ITOIGAWA UNESCO GLOBAL GEOPARK (Japan)

“The diversity of the land from 0-3,000 meters made the world's oldest jade culture and varieties of traditional culture”

©Itoigawa UNESCO Global Geopark, Japan


Celebrating Earth Heritage

Itoigawa UNESCO Global Geopark is located near the centre of Honshu Island in the Niigata prefecture, Japan. The Geopark meets the Sea of Japan in the north, where the mountains of the Japan Alps sink into the sea, and is bordered in the south by high mountains. Topography ranging from coastal to alpine can be observed here, thus creating a wide variety of geology and topography, as well as richness in plant and animal life.

The phrase "Department store of geology" simply, but precisely, describes Itoigawa UNESCO Global Geopark. The Itoigawa UNESCO Global Geopark has long been located at a plate boundary. The Itoigawa-Shizuoka Tectonic Line passing through this area separates the Japanese Islands geologically into East and West, the Eurasian and North American plates. This great fault continues north through the sea, connecting to the Mid Atlantic Ridge via the Arctic Ocean. In this way, the Itoigawa UNESCO Global Geopark tells the story of not just the Japanese Islands, but also over 500 million years of the Earth’s history. Submarine limestone mountains from the ancient Pacific Ocean and jade formed in the deep subduction zones in the geological past, and are describing horizontal and vertical plate movement. The Fossa Magna, a fissure formed when the Japanese Islands separated from the Asian continent, is a key to understanding the islands’ formation. The Itoigawa UNESCO Global Geopark is truly a condensed model of the Japanese Islands.

©Itoigawa UNESCO Global Geopark, Japan


Sustaining local Communities

Interestingly, the geological boundary coincides with cultural border of the west and east Japan, mixed up in Itoigawa area. Movement and compression of the two plates wreak disasters including landslides, debris flow, avalanches, and volcanic eruptions on the people. Jade formed deep underground gave rise to the world’s oldest jade culture and lowlands formed by the Itoigawa-Shizuoka Tectonic Line gave rise to an ancient trade route. Landslides formed natural terraces used to cultivate rice.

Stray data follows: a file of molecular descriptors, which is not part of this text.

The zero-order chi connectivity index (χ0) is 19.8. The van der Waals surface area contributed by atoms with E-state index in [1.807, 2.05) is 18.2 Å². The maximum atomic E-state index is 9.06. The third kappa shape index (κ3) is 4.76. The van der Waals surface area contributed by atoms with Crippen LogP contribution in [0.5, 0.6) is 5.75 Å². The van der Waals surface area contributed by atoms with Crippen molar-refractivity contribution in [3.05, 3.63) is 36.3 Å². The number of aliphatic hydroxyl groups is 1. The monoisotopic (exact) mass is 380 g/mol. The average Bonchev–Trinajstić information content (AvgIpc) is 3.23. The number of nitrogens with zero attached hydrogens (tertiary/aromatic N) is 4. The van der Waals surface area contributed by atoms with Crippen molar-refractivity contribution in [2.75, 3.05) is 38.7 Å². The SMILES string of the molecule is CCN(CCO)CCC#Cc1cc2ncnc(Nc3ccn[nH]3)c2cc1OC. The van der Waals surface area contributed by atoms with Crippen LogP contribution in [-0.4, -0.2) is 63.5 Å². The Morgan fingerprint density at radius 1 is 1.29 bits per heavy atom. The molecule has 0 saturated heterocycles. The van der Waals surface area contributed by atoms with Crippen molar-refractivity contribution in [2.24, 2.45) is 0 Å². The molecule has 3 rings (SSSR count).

This shows how geology strongly influenced the culture, history and life of the people of Itoigawa UNESCO Global Geopark. Visitors to the area are increasing visiting many popular geosites. The main information centre is Fossa Magna Museum which is specialized in rocks and minerals. There are 24 separate Geosites within the Geopark that one can enjoy. Each Geosite presents many Geo-points, where one can observe the special features of each Geosite and one is sure to find something fascinating.

Local produce is an important part of the sustainable development. Rich topological and geological diversity provide abundant crab, fish, seaweed, vegetables, rice, and mushrooms, all used in traditional cuisine. Clean water has given rise to five local craft sake breweries. Local residents participate in Geopark Certification, Geopark Master Courses, and Geopark Guide Training while schools teach “geostudies” as part of the regular curriculum, preparing the next generation who will sustain our society and the UNESCO Global Geopark.



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